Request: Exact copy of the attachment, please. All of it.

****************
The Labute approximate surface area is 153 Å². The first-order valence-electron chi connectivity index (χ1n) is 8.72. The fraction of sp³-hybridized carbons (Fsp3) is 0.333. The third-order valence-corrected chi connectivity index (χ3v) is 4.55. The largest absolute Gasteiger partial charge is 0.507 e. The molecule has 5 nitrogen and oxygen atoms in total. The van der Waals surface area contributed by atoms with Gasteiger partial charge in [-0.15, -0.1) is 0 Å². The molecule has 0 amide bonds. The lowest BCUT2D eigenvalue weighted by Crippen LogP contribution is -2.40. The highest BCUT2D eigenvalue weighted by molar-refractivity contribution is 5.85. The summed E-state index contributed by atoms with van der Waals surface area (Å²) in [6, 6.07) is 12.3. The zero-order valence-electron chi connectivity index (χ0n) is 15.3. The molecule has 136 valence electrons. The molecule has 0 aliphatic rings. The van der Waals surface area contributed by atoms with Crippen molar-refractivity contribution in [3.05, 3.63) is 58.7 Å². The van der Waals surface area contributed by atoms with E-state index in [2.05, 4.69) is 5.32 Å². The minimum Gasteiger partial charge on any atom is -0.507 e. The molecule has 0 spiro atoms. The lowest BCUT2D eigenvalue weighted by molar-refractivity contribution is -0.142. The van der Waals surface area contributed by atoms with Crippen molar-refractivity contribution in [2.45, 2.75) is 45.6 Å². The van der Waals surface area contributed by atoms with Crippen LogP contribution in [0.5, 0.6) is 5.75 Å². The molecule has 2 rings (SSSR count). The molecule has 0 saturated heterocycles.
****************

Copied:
The Labute approximate surface area is 153 Å². The first-order valence-electron chi connectivity index (χ1n) is 8.72. The fraction of sp³-hybridized carbons (Fsp3) is 0.333. The third-order valence-corrected chi connectivity index (χ3v) is 4.55. The largest absolute Gasteiger partial charge is 0.507 e. The molecule has 5 nitrogen and oxygen atoms in total. The van der Waals surface area contributed by atoms with Gasteiger partial charge in [-0.15, -0.1) is 0 Å². The molecule has 0 amide bonds. The lowest BCUT2D eigenvalue weighted by Crippen LogP contribution is -2.40. The highest BCUT2D eigenvalue weighted by molar-refractivity contribution is 5.85. The summed E-state index contributed by atoms with van der Waals surface area (Å²) in [6, 6.07) is 12.3. The zero-order valence-electron chi connectivity index (χ0n) is 15.3. The molecule has 136 valence electrons. The molecule has 0 aliphatic rings. The van der Waals surface area contributed by atoms with Crippen molar-refractivity contribution in [3.05, 3.63) is 58.7 Å². The van der Waals surface area contributed by atoms with E-state index in [2.05, 4.69) is 5.32 Å². The minimum Gasteiger partial charge on any atom is -0.507 e. The molecule has 0 spiro atoms. The lowest BCUT2D eigenvalue weighted by molar-refractivity contribution is -0.142. The van der Waals surface area contributed by atoms with Crippen molar-refractivity contribution in [2.45, 2.75) is 45.6 Å². The van der Waals surface area contributed by atoms with Crippen LogP contribution in [0.5, 0.6) is 5.75 Å². The molecule has 2 rings (SSSR count). The molecule has 0 saturated heterocycles.